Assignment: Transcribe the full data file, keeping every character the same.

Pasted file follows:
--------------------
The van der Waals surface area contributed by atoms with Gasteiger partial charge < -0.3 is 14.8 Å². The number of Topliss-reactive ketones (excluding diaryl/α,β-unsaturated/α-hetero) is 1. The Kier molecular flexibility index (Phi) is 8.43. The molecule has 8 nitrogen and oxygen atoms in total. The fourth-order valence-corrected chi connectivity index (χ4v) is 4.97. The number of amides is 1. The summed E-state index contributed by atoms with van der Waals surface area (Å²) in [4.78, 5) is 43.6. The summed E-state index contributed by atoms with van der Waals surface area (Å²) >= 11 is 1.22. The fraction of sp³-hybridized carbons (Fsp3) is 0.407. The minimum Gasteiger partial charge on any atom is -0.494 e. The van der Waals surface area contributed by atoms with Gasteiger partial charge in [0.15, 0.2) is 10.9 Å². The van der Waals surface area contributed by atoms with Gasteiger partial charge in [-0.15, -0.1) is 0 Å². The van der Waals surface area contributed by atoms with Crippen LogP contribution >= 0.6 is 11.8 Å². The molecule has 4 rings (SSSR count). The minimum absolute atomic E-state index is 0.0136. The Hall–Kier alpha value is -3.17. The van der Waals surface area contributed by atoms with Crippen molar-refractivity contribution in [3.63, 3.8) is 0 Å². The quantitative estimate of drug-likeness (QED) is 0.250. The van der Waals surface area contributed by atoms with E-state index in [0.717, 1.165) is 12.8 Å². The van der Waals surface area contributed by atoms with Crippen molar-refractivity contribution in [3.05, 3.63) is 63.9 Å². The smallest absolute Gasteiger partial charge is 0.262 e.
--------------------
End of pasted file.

The van der Waals surface area contributed by atoms with Gasteiger partial charge < -0.3 is 14.8 Å². The number of Topliss-reactive ketones (excluding diaryl/α,β-unsaturated/α-hetero) is 1. The Kier molecular flexibility index (Phi) is 8.43. The molecule has 8 nitrogen and oxygen atoms in total. The fourth-order valence-corrected chi connectivity index (χ4v) is 4.97. The number of amides is 1. The summed E-state index contributed by atoms with van der Waals surface area (Å²) in [4.78, 5) is 43.6. The summed E-state index contributed by atoms with van der Waals surface area (Å²) >= 11 is 1.22. The fraction of sp³-hybridized carbons (Fsp3) is 0.407. The minimum Gasteiger partial charge on any atom is -0.494 e. The van der Waals surface area contributed by atoms with Gasteiger partial charge in [0.15, 0.2) is 10.9 Å². The van der Waals surface area contributed by atoms with Gasteiger partial charge in [-0.15, -0.1) is 0 Å². The van der Waals surface area contributed by atoms with Crippen LogP contribution >= 0.6 is 11.8 Å². The molecule has 4 rings (SSSR count). The minimum absolute atomic E-state index is 0.0136. The Hall–Kier alpha value is -3.17. The van der Waals surface area contributed by atoms with Crippen molar-refractivity contribution in [3.63, 3.8) is 0 Å². The quantitative estimate of drug-likeness (QED) is 0.250. The van der Waals surface area contributed by atoms with E-state index in [0.717, 1.165) is 12.8 Å². The van der Waals surface area contributed by atoms with Crippen molar-refractivity contribution in [3.05, 3.63) is 63.9 Å². The smallest absolute Gasteiger partial charge is 0.262 e.